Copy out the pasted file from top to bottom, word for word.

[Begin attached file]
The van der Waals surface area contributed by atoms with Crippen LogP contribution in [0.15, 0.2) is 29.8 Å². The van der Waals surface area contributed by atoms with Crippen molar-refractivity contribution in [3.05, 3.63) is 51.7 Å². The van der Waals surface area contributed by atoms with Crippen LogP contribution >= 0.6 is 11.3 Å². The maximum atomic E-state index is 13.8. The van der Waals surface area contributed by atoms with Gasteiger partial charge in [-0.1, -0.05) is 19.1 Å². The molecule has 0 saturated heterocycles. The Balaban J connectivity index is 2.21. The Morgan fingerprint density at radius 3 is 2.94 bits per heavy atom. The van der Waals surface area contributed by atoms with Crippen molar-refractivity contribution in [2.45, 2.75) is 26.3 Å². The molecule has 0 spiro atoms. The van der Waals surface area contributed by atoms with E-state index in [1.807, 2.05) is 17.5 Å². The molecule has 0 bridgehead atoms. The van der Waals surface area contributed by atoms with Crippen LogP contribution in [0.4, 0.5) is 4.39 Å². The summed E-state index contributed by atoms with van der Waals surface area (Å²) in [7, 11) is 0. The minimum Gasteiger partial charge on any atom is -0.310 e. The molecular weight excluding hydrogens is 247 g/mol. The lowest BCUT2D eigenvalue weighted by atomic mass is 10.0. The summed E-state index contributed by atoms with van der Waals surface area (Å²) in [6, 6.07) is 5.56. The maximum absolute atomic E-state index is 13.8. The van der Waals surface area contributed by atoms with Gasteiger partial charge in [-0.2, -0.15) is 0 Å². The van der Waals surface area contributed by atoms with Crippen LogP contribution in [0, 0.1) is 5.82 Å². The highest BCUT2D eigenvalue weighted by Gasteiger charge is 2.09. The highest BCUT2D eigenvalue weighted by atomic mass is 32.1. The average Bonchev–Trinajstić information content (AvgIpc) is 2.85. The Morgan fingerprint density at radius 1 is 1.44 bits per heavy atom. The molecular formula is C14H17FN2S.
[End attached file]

The van der Waals surface area contributed by atoms with Crippen LogP contribution in [0.15, 0.2) is 29.8 Å². The van der Waals surface area contributed by atoms with Crippen molar-refractivity contribution in [3.05, 3.63) is 51.7 Å². The van der Waals surface area contributed by atoms with Crippen LogP contribution >= 0.6 is 11.3 Å². The maximum atomic E-state index is 13.8. The van der Waals surface area contributed by atoms with Gasteiger partial charge in [-0.1, -0.05) is 19.1 Å². The molecule has 0 saturated heterocycles. The Balaban J connectivity index is 2.21. The Morgan fingerprint density at radius 3 is 2.94 bits per heavy atom. The van der Waals surface area contributed by atoms with Crippen molar-refractivity contribution in [2.45, 2.75) is 26.3 Å². The molecule has 0 spiro atoms. The van der Waals surface area contributed by atoms with E-state index in [1.807, 2.05) is 17.5 Å². The molecule has 0 bridgehead atoms. The van der Waals surface area contributed by atoms with Crippen LogP contribution in [0.4, 0.5) is 4.39 Å². The summed E-state index contributed by atoms with van der Waals surface area (Å²) in [7, 11) is 0. The minimum Gasteiger partial charge on any atom is -0.310 e. The molecular weight excluding hydrogens is 247 g/mol. The lowest BCUT2D eigenvalue weighted by atomic mass is 10.0. The summed E-state index contributed by atoms with van der Waals surface area (Å²) in [6, 6.07) is 5.56. The maximum absolute atomic E-state index is 13.8. The van der Waals surface area contributed by atoms with Gasteiger partial charge in [-0.2, -0.15) is 0 Å². The van der Waals surface area contributed by atoms with Crippen LogP contribution in [0, 0.1) is 5.82 Å². The highest BCUT2D eigenvalue weighted by Gasteiger charge is 2.09. The highest BCUT2D eigenvalue weighted by atomic mass is 32.1. The average Bonchev–Trinajstić information content (AvgIpc) is 2.85. The Morgan fingerprint density at radius 1 is 1.44 bits per heavy atom. The molecular formula is C14H17FN2S.